JOINT BASE LANGLEY-EUSTIS, Va. --
Air Combat Command stood up a new organization to accelerate information warfare training and research on March 22, 2022, at Davis-Monthan Air Force Base, Arizona.
This new Information Warfare Training and Research Initiative Detachment, a subordinate unit of the 55th Wing at Offutt Air Force Base, Nebraska, will conduct IW training and research events to addresses the growing importance of operations in the information environment and the electromagnetic spectrum, as they relate to strategic power competition.
The 55th Wing, Detachment 1 will also have operating locations at the 67th Cyberspace Wing, Joint Base San Antonio, Texas, and Offutt.
For the last three years, Air Combat Command, Air Force Research Laboratory, Secretary of the Air Force Concepts, Development and Management, and several academic organizations have been experimenting to change the way the Department of the Air Force conducts IW training and research. This resulted in the creation of a hybrid, wing-level organization to connect IW Airmen from multiple locations to accelerate readiness through training and research initiatives through its next phases of development.
These efforts are, in part, a reflection of recent DAF leadership directives on range modernization, Live-Virtual-Constructive efforts, Information Warfare planning and guidance, and Electromagnetic Spectrum Superiority strategies, among others.
The group organized and executed 22 IW-focused events that spanned the globe, bringing together Airmen, Guardians, joint forces and members of academia and industry to rapidly innovate, experiment and accelerate readiness. Integrating elements and capabilities enables the team to re-think traditional training and research models.
The team supports IW experts by designing and building training environments and linking Airmen across the world to enable operators and researchers to experiment, test and train in the information environment and electromagnetic spectrum. This approach does not detract from other organizations who are working these efforts, but rather helps accelerate their work. Additionally, each event provides IW-focused training and research to support a larger Air Force mission, such as air superiority; and intelligence, surveillance, and reconnaissance.
“We’ve adapted a ‘build, learn, correct, repeat’ model,” said Col. Christopher Budde, chief of ACC’s information warfare division. “We are experimenting with sustainable processes and events in quick succession to scale conceptual ideas, operationally test them, then integrate these processes across the larger federated enterprise.”
This model offers several advantages over traditional events, which are often infrequent and focused on different training audiences with different objectives. This approach gives IW teams the training and research repetitions they need to excel in other major exercises. The quality of the events increases with each iteration and helps increase readiness among IW Airmen and the rest of the Air Force as each event exposes more communities to understanding how IW supports the Air Force missions.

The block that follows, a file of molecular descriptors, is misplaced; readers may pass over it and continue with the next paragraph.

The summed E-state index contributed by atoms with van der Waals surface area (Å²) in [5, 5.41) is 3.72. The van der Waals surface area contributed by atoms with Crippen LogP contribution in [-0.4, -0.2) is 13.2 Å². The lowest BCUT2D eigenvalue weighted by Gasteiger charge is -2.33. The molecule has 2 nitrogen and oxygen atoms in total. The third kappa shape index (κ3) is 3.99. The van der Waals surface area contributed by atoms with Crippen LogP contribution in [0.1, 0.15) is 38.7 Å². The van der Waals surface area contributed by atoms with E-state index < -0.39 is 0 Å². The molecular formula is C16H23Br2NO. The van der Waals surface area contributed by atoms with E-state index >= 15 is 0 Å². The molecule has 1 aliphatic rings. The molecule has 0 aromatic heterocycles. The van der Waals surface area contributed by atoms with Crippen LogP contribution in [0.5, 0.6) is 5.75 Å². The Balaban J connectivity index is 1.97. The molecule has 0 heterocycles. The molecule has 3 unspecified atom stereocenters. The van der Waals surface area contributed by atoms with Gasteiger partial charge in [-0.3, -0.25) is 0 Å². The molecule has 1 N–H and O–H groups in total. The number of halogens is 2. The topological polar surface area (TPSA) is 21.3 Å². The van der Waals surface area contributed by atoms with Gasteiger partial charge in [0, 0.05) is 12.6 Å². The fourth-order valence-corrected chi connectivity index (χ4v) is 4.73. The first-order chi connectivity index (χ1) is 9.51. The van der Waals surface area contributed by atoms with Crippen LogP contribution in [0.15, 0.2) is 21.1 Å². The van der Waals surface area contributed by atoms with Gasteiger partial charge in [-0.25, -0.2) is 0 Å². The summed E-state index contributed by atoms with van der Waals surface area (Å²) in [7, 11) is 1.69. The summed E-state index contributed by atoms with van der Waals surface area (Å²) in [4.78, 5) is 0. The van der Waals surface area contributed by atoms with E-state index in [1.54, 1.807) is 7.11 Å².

“The distributed nature of the events means they can be conducted more frequently, can be ongoing, and members can participate in multiple iterations,” said Budde. “If a unit is unable to participate in an event, they can jump back into a future iteration when available, but the challenges in the information environment continue and the teams have to respond with the capabilities available.”
The “build, learn, correct, repeat” model also enables accelerated learning and engagement between operators, researchers, and academic teammates.
“Because of the relationship we’ve established with the Air Force Research Laboratory and academic organizations, they help plan and participate in each event,” he said. “This allows the operators to provide immediate feedback, so research and operational efforts move faster at a decreased cost.”
In the most recent event, IW Airmen from 34 organizations and teams across 23 geographically separated locations integrated their capabilities within an ISR centric mission. In each event, Airmen are identifying more application and potential, so the concept, players and capabilities continue to grow.
By building environments to test and train IW elements and integrating new tactics, techniques and procedures with existing capabilities, the DAF is preparing for the future of strategic power competition and building the foundations to integrate IW throughout every AF core mission.
“If we want to be a resolute world power, we must not only compete in the global commons but also compete and win in contested sovereigns,” said Gen. Mark Kelly, commander of ACC. “Most competition, if not all combat, will take place in the electromagnetic spectrum. Focusing our offensive and defensive capabilities in the digitally-enabled domain is critical to honing our lethality in strategic competition.”